Then there was a comedian who went on after me who is known on the circuit as “Mr. Rubber Face.” I think the descriptor speaks for itself. He went onstage wearing a pompadour toupee and his act was a series of noises, sound effects and voices punctuated by jokes. Also I think his eyebrows are certified in contortionism. I didn’t get to meet him though. Boo. Not that I didn’t try! He arrived and left completely incognito, all normal-looking, in a baseball cap and glasses, maybe even wearing a fake moustache. He did a joke with a Indian/Middle Eastern accent though that made Stoneface exclaim, “that was perfect!” and bust a sort of grimace/smile (same thing as far as Stoneface was concerned). I was so shocked that Stoneface expressed an emotion that I watched Stoneface the rest of the night instead of the show.

Stoneface was a little more stonefaced than this guy
photo courtesy of Flickr and FurryJumperGirl

The next comedian was an extra in the Toni Collette and Cameron Diaz movie “In Her Shoes” and also did a joke about a gay midget “coming out of the cabinet” to his family. I snorted when he said that. Then I looked at Stoneface. I think Stoneface cracked on that one too.

After the show, I didn’t really talk to any audience members except one semi-intoxicated girl who sat in the front who said “thanks fer being the only comedian who didn’t pick on me.” Oh, the pleasure was all mine, buddy. I would have easily been the bigger fool in that interaction. Also, there were comment cards you could fill out about the show, and there was a line asking for your favorite comedian, and someone wrote “there were comedians?” Hyuk hyuk hyuk!

Ok. So then as I said before, I had two beds in my hotel room. So I decided to use one for this night and then one for the next night. I adjusted the heating so I was roasting nicely and then, fell asleep to the lulls of the screaming baby next door. Despite the nice booker’s recommendation to explore the exciting streets of Philadelphia, I slept until a peppy 4 p.m. so I was more than ready for a brand new day.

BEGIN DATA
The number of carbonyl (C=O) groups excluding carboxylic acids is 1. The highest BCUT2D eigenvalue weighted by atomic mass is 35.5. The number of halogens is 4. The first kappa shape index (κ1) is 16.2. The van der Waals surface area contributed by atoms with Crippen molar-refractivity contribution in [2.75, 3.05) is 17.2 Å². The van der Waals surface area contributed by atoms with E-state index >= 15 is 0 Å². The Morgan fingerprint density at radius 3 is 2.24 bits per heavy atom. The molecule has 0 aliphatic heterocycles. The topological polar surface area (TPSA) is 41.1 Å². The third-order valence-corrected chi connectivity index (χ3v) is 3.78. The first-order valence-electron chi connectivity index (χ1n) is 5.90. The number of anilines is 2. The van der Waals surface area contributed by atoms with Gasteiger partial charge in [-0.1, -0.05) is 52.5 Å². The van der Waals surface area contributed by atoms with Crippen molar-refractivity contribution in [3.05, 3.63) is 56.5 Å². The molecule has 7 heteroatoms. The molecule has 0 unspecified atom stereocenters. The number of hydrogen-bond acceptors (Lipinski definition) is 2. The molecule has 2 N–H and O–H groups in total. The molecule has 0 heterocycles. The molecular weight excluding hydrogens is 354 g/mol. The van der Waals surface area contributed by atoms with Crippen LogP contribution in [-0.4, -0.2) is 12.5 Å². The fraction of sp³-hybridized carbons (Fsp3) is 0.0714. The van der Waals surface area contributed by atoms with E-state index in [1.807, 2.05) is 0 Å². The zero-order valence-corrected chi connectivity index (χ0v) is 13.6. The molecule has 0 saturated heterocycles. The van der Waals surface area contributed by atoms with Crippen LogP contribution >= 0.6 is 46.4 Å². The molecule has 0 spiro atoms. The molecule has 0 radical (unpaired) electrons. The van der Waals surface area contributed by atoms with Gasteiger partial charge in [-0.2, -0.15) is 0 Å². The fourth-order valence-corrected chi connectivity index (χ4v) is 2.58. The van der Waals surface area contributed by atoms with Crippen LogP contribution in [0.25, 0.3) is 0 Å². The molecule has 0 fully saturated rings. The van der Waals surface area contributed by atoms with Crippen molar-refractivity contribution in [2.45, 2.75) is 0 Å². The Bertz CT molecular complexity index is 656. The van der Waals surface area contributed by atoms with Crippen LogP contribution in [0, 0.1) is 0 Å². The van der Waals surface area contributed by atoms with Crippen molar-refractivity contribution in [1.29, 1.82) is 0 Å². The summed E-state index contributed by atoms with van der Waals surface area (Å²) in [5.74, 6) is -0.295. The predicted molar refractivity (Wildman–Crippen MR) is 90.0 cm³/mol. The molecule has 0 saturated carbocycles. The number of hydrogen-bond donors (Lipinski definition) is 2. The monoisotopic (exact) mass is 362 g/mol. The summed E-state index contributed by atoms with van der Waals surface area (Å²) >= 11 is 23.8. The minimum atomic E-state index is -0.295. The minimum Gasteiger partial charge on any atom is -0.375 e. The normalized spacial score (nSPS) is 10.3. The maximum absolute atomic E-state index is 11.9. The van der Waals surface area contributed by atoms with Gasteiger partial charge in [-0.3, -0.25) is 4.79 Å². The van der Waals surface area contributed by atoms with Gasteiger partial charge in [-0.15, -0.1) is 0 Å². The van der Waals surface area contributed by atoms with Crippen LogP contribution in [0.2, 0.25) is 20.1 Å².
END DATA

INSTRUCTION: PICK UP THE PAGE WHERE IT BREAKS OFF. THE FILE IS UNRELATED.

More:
I watched the star-studded blockbuster “Mannequin” on my complimentary TV for a few minutes, and then I did the following: I went out on the town. It was getting dark by the time I set foot outside my hotel room, but if you get a complimentary hotel room, you make the most of that sucker. I was in the mood for a romantic dinner out (far be it from me to refuse myself) so I went to a nice Italian restaurant and asked the 3 rather intimidating looking sleekly-dressed hostesses for a table for one. They looked me up and down, raised one eyebrow each archly, and looked at their book.

“Ahem,” said one, “there will be a 30 minute wait for that.” I couldn’t contain my enthusiasm. “I’ll take it!” I announced, maybe a tad too excitedly. They looked a bit ruffled at my eagerness and took down my name with dismay. They weren’t aware what they were dealing with apparently. About 10 minutes later, I was seated way out of sight in the back of the restaurant next to the bathroom at a modest but functional table.

My waiter appeared 12 years old but capable. He managed to mask his disappointment at having to wait on one person. I managed to mask my disappointment of having to have a one-on-one prolonged interaction with a stranger. I went crazy on the bread basket, eating most of it myself, and even holding and returning some of the stares received by people on their way to the bathroom, glancing at the occupant of the black sheep table of the restaurant.

table for one = table for fun
photo courtesy of Flickr and tvol

Once one of the couples at a table near me started having a fight, I declared my work done for the evening. Victory as a loner was mine!

The Saturday night show was packed out. One of the headliners invited several of his friends and family because he was local to the area so, pro: the room was filled to capacity, con: most of the room was there to see the last act and only the last act. I, however, enjoyed my set even though I ended on groans telling my one blue joke, which the audience was not thrilled with hearing. Also, I made fun of a guy in a Viking hat, which was my first time i’ve picked on someone unprovoked pretty much ever (it got a big laugh!), and he told me “s’all good” after the show with a commensurate fist pound.

The other comedians all did great. After the show, I was advised by two audience members to tell more Indian jokes. The night ended with hanging out with fellow comedians and talking shop, which takes most of my acting capacity. I have to practice being a grown up and being a professional so it was good practice. Comedians are also generally friendly and welcoming sorts.

The hotel room was so inspiring to occupy for a second night that I spent most of the next morning cleaning it up and erasing all my traces. I wanted to make a good impression mostly for karma’s sake. I didn’t use the ice bucket, but maybe next time. I actually woke up to the blasting of effusive gospel music from the room next to mine, but luckily it was all my favorite songs.

So then homeward bound. Sunday might’ve seemed disappointing after traveling the world, but my parents managed to sucker me into watching a feel-good Bollywood sports flick and then I managed to sucker my parents into watching a few episodes of “America’s Next Top Model” with me, and while they appeared to be in pain from watching it, they actually got into it by the last episode. When my dad exclaimed about one girl, “I don’t think she’s going to make it to the next round,” my heart exploded. Satisfaction complete.

P.S. I forgot my Italian leftovers in the hotel fridge. Of course I did. And I rambled. Aw camman!